In March 2019 Pleasant View’s Bret Giebel had the incredible opportunity to represent Utah and the U.S.A. by competing in the Special Olympics World Summer Games in the sport of swimming, hosted in Abu Dhabi, United Arab Emirates. Bret was one out of two athletes invited to compete from Utah in the Games. Ryan Dilg, his teammate and friend from Willard, was selected to compete in track.
Special Olympics got its start back in the 1960s by Special Olympics founder, Eunice Kennedy Shriver. She had a sister who had an intellectual disability (ID) and witnessed first-hand how limited her sister’s opportunities were to contribute her skills and talents to be an integral part of society. This was the motivating force behind the now worldwide movement of the inclusion revolution. She realized what a transformative platform sports could be in the lives of people with ID to help them learn athletic and leadership skills, gain confidence, and find inclusion, acceptance, and joy. What started as a summer camp in Shriver’s backyard has now become a global Special Olympics program involving more than five million people in the world with intellectual disabilities.
The SO Summer World Games are held every four years. 2019s Games were the largest in history with 7,500 athletes participating from 190 countries in 24 sports. Abu Dhabi calls people with ID people of determination. Our family was an eyewitness of this awesome determination and power of the human spirit as we were able to watch the various events and competitions held in Dubai and Abu Dhabi and gain an appreciation of all different abilities. We learned that many had overcome significant obstacles to be a part of these Games. These stories touched our hearts and helped us realize that going through trials can make us stronger and inspire others, especially when there are amazing people, supports, and programs like Special Olympics in place. How grateful we are for this movement and all of its incredible staff, coaches, and volunteers.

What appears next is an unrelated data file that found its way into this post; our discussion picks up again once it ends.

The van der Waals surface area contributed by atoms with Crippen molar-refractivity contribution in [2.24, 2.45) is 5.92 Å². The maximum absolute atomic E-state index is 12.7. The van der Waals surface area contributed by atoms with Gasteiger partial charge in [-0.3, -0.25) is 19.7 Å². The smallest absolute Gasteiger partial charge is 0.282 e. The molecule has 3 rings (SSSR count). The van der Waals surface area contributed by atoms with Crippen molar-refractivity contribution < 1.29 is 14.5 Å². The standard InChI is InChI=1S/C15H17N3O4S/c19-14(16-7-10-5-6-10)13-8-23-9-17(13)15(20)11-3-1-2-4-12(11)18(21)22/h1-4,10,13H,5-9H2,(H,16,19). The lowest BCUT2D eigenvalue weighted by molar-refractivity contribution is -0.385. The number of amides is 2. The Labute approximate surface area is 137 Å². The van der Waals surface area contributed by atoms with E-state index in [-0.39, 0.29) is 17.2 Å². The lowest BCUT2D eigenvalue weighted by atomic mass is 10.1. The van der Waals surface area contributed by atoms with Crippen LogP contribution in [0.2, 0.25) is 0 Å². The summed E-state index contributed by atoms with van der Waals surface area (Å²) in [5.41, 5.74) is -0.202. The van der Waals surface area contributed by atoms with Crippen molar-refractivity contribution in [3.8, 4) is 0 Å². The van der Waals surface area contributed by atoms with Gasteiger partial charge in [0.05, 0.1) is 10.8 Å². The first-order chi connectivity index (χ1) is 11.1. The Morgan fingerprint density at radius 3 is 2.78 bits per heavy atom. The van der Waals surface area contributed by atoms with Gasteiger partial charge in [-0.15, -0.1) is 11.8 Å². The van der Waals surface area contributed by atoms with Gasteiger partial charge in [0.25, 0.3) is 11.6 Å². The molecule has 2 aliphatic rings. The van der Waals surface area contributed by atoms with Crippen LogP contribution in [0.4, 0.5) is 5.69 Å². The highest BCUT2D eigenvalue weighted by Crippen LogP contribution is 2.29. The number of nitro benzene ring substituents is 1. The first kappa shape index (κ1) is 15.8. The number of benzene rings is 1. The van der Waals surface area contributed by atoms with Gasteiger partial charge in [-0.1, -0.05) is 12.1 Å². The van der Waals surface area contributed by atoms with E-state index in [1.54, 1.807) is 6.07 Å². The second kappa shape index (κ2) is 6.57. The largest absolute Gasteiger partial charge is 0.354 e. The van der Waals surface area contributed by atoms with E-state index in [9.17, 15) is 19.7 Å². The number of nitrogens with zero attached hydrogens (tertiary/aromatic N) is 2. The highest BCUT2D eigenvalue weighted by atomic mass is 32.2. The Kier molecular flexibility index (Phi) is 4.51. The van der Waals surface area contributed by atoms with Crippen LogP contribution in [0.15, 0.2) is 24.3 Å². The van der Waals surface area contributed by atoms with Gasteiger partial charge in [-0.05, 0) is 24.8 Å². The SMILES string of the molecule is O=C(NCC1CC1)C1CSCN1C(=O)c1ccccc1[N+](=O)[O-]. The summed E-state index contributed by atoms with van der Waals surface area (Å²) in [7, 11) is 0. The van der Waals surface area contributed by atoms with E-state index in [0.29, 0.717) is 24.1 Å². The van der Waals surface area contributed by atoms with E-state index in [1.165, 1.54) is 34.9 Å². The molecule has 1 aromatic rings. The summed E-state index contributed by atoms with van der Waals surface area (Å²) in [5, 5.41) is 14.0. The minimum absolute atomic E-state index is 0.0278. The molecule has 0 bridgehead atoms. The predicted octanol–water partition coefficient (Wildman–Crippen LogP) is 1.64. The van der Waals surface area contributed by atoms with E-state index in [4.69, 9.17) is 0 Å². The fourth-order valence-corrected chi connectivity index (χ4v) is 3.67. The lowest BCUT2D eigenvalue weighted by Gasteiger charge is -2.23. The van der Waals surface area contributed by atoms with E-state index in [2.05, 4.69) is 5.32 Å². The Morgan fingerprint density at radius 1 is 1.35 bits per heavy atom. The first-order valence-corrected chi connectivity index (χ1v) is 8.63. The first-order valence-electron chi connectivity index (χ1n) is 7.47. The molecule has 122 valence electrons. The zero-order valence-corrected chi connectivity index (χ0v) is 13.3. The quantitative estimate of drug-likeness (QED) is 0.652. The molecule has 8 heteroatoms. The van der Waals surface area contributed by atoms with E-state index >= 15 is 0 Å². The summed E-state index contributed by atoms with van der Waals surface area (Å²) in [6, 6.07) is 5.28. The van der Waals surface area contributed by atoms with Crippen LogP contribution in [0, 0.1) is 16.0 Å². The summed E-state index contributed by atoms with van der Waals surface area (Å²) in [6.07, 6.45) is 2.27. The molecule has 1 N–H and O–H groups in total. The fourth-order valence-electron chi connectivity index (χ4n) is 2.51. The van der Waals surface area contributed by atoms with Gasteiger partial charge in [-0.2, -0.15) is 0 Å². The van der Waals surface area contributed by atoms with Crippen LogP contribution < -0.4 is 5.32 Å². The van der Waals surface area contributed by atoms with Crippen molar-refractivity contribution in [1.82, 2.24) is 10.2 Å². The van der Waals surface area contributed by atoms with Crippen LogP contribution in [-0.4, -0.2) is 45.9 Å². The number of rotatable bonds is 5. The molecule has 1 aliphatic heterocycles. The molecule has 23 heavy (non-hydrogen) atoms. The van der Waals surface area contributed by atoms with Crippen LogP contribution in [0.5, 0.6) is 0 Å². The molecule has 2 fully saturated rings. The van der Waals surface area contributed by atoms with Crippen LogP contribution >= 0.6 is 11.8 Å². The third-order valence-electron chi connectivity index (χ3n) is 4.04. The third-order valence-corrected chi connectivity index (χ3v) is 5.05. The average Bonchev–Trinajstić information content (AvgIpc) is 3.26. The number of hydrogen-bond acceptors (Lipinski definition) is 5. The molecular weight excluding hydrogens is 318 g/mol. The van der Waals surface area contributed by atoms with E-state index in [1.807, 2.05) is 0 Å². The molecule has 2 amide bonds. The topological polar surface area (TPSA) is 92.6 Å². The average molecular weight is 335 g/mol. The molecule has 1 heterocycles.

Bret has been a part of Special Olympics Utah for three years, competing in Unified Track at Weber High and on the Golden Spikers SO Swim Team in Brigham City. He was also on the Weber High Swim Team throughout high school. When asked what Bret loves most about Special Olympics he said: “It’s not about getting the medals, it’s about having fun with my teammates, making new friends, and being able to participate in sports.” He trained hard, achieving three personal best times and came home with some unforgettable memories, new friendships, and even some medals. Bret won a silver medal in the 200m free and a bronze medal in the 100m free. He earned a 4th place ribbon in the 100m fly and a participation ribbon in the medley relay.
Eunice Shriver initiated the athlete oath in 1968 at the first SO Games which has subsequently began each SO event. The oath states, “Let me win. But if I cannot win, let me be brave in the attempt.” Ancient Roman gladiators would say this when they entered the arena. We saw many examples of bravery at the Games. We beheld unbridled joy at just being able to compete and to finish. We witnessed sportsmanship at its finest. We saw resilience when things didn’t go as planned. Bret’s relay made national news as ABC shared the story of his goggles coming off on his start, resulting in a hard hit on the wall and then a disoriented turn that disqualified their relay. He and his teammates courageously finished their legs of the relay strong. Although disappointed, since they were favored to win with their first place standing in preliminaries, their team rebounded with great success their next day, including Bret’s third place and personal best time in the100m free. We are so proud of him, not only for his experiences at the World Games, but for all that he’s taught us about living with hope, love, joy, and determination.